Our AI analyzed and clustered the visual and textual content of these accounts to better understand their communication styles and key messaging.

The outward-event cluster seeks to make their audience aware of mental health issues and the need to care for one’s mental well-being. They emphasize their part to play in a wider movement. The everyday-inward cluster encourages people to reflect and take stock of their needs even as they go about their daily lives.

What type of content resonates the most?

Based on the level of post engagement in each content cluster, we found the following messaging resonates the most:

Peek Behind the Curtain
This type of content includes personal, everyday anecdotes about being unapologetic about who you are and embracing yourself. The content is self-reflective and deeply personal and visuals revolve around people, selfies, and writing. Examples of such influencers include Rega Jha, Tanmoy Goswami, and Bhavya Kulshreshtha. They have a strong connection with their followers who resonate with such content and respond with their own experiences and stories. They leave comments appreciating the content and acknowledging that it made them think, embrace their own struggles and feelings.

You’re Not Alone
This type of content puts a face to mental health survivors everywhere. It includes personal stories from people who struggle(d) with mental health and has a clear call to action to join the conversation. Examples of such handles include The Live Love Laugh Foundation, We The Young India, and ItsOkToTalk. Their posts have strong engagement in the form of likes (>1000) and motivate their followers to seek help for their problems. They respond with appreciative comments such as “needed this”, “thanks for sharing”, and “this is so good”.

Feed the Soul
This type of content includes nuggets of wisdom on personal and emotional growth. Plants and flowers take center stage. Gardening is used as a metaphor for growth and emotional well-being. Examples of such handles are Psychlarity, The Semicolon Space, and Psych Talk. Their captions invite further discussion which boosts engagement beyond just ‘likes’. People appreciate the message and garden aesthetic with positive comments such as “I agree”, “Beautiful”, “So true”, and “I love this”.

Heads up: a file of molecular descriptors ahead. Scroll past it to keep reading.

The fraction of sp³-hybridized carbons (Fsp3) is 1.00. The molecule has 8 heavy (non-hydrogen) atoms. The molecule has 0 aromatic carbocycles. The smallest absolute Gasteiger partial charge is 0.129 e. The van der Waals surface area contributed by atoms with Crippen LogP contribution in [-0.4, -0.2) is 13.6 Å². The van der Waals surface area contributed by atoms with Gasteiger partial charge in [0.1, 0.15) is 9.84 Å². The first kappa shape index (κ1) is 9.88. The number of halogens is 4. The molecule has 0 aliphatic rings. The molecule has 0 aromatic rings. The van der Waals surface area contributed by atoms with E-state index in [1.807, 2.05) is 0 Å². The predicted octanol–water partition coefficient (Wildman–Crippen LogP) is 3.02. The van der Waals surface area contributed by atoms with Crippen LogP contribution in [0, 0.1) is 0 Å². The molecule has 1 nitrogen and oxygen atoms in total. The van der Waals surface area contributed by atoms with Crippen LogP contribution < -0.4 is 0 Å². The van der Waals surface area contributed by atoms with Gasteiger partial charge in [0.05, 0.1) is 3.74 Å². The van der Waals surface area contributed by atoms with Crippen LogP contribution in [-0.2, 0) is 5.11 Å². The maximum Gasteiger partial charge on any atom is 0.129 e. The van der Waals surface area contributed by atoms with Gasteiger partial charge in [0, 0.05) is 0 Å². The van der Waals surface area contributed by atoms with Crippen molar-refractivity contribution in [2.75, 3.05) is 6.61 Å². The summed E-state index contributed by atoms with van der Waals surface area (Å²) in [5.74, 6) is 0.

Self-compassion, self-awareness, and self-love are key components in the micro-influencers’ approach towards destigmatizing mental health issues. These key components resonate strongly with their audience and strengthen online discourse in a way that conventional ads and campaigns cannot. The content is creative, informative, and relatable — ideal to reach and impact India’s growing digital population and reverse the ongoing mental health crisis. Most importantly, it lets individuals like Aditi and Sheetal know that they are not alone — there is a community of people out there that understands their mental health struggles and is willing to provide support, rather than joining the chorus of “log kya kahenge.”

Watch this space for information on our upcoming Mental Health webinar!

Related reading:
Beating the Mental Health Crisis
Fear of the Pandemic Kind